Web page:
For stripped sockets, we have helical inserts for thread repair, which uses a commonly adopted threaded insert technology but is tailored for engine and mechanical parts repair. Specifically, helical inserts are used to replace stripped or worn-out threads. It uses a coiled wire that when inserted into the threaded hole, provides new threads for the bolt or screw to be reinserted.
Threaded inserts as technology are broadly used, and there are many options to look at for thread repair. Later, we also discuss the limits of thread inserts and what innovations present new ways to repair threads.
Threaded Insert systems
Helical inserts are part of what is referred to as ‘threaded insert’ technology.
Threaded inserts are commonly used as well in ready-to-assemble furniture or kit furniture. The use of threaded inserts allows for quick assembly and disassembly. It is also used in strengthening composite materials, or structures that are ‘sandwiched’ panels that use a thick but light core, similar to the ones used in claddings, signages, and ceilings.
On the other hand, helical inserts are specially made for mechanical parts. It is a coiled wire that is cross-sectionally designed to be diamond-like. This would allow the insert to screw into the tapped threads and provide new threads for the bolts to move and screw into.
It is also generally called Screw Thread Insert (STI), but this is a term that is uncommon. The most famous brand is Helicoil, but there are other products in the market as well.
Overall, such insert systems allow for a structure to spread its weight equally into an area, and allow tension and load to be distributed. Thus, the insert systems prolong the structure’s working lifespan.
In order to complete the process of screwing a threaded insert, you have to go through several steps which we outlined here, too.
- Look for the correct threaded insert size for the bolt and socket
- Use the drill bit to adjust the size of the hole and enlarge the hole for the threaded insert
- Tap into the hole and base metal using the corresponding tap size
- Insert the thread insert using the wrench and installation tool
- Remove the tang
Though these steps seem straightforward, it takes some key skills to accomplish these steps. You would need the following skills and resources:
- Ensure to tap correctly with a perpendicular angle
- Have the right size of tap and Helicoil available.
- Ability to use a die (if the bolt is stripped, threaded, or cross-threaded, too)
As a rule of thumb, the size of the helical insert is the size of the diameter of the screw. This would require you to make the right measurement. Furthermore, you can’t risk using a poor or old tap. The safest way is to buy an entire kit, which would include the following items:
- Threaded insert
- STI Tap
- Drill bit
- Installation tool
- Tool to remove tang
Helical Insert Products
Helicoil – Helicoils are the most famous product in the helical insert market. Just search on the internet for ‘Helicoil’, and you have a variety of options to choose from. There are also OEM versions but are not recommended.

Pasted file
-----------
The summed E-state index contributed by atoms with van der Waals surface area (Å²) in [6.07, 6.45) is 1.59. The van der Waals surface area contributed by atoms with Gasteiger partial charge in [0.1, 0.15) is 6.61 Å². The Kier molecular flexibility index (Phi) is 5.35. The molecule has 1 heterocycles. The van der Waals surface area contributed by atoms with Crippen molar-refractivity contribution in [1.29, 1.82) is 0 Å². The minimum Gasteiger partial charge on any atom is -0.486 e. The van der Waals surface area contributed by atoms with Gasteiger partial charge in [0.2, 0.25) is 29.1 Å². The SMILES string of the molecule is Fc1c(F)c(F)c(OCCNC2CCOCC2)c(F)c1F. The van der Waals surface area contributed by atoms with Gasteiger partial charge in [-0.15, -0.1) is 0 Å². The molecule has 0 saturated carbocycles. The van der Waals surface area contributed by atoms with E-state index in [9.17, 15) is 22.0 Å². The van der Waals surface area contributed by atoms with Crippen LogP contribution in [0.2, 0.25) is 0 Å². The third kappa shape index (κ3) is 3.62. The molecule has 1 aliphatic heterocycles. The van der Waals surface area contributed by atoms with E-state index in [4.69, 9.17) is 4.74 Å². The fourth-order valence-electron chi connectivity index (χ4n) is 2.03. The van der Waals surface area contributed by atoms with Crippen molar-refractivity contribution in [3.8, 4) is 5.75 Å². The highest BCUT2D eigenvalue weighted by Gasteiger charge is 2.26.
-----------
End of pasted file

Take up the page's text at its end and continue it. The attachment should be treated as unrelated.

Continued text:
Helicoils have been in the market for decades already. It was originally invented by the company Ekhart Technologies, which merged with Black + Decker in 1989.
Although this piece of historical tidbit seems trivial, it’s good to understand why Helicoil has been a force in the market. It has a tradition of durability and innovation that extends decades ago.
The next time you plan to buy a Helicoil, though, keep in mind that there are other options, too. Meanwhile, there are plenty of innovations in the market as well, when it comes to repairing threads.
E-Z Lok. E-Z Lok is the version of Helicoil which came afterward. It’s basically the same as Helicoil but offers some additional benefits.
- Can resist temperatures up to 800 degrees Fahrenheit
- Gives protection from stripping and wearing down
- Has specific insert tailored for spark plugs
Timesert Solid inserts. Solid inserts are like Helicoils but offer more stability. Its flange on the top prevents it from pushing down into the base metal. It also has a locking mechanism at the bottom, where the internal threads are cold rolled to ensure that the external threads expand into the base metal. The self-locking action plus the flange on top offer more security for the joint.
Helical insert products have been in the market for a long time. Despite the high reliability, its intrinsic limitation is that there are only as many sizes as there are bolt diameters. There is not enough flexibility to meet the demands of quick fixes, field equipment maintenance, and various industrial applications.
For Rotary thread, the cost of investing in almost the same price point shows parity of effort but a greater return on investment. Compared to investing in helical inserts, which would have a one-time use, Rotary threads can be used several times on different threads–whether inner, outer, metric, inch or pipe.
In fact, Rotary threads have been tested on external threads as large as cranes, and as small as engine bolts.
Rotary thread offers the same tradition of excellence as well. Having come from a family of machinists and engineers, the innovators behind the award-winning product have been in the business for more than five decades.
The pros of using Rotary thread boil down to:
- Versatility (works with internal and external threads)
- Return on investment
helical inserts are a great way to build on assembly parts that can benefit from additional strength. Threaded inserts also help alleviate the burden from the load, and into the bolt.
However, versatility as a factor comes as a factor for Rotary thread. For us, helical inserts for thread repair are a good option for sockets that are in need of constant assembly and disassembly.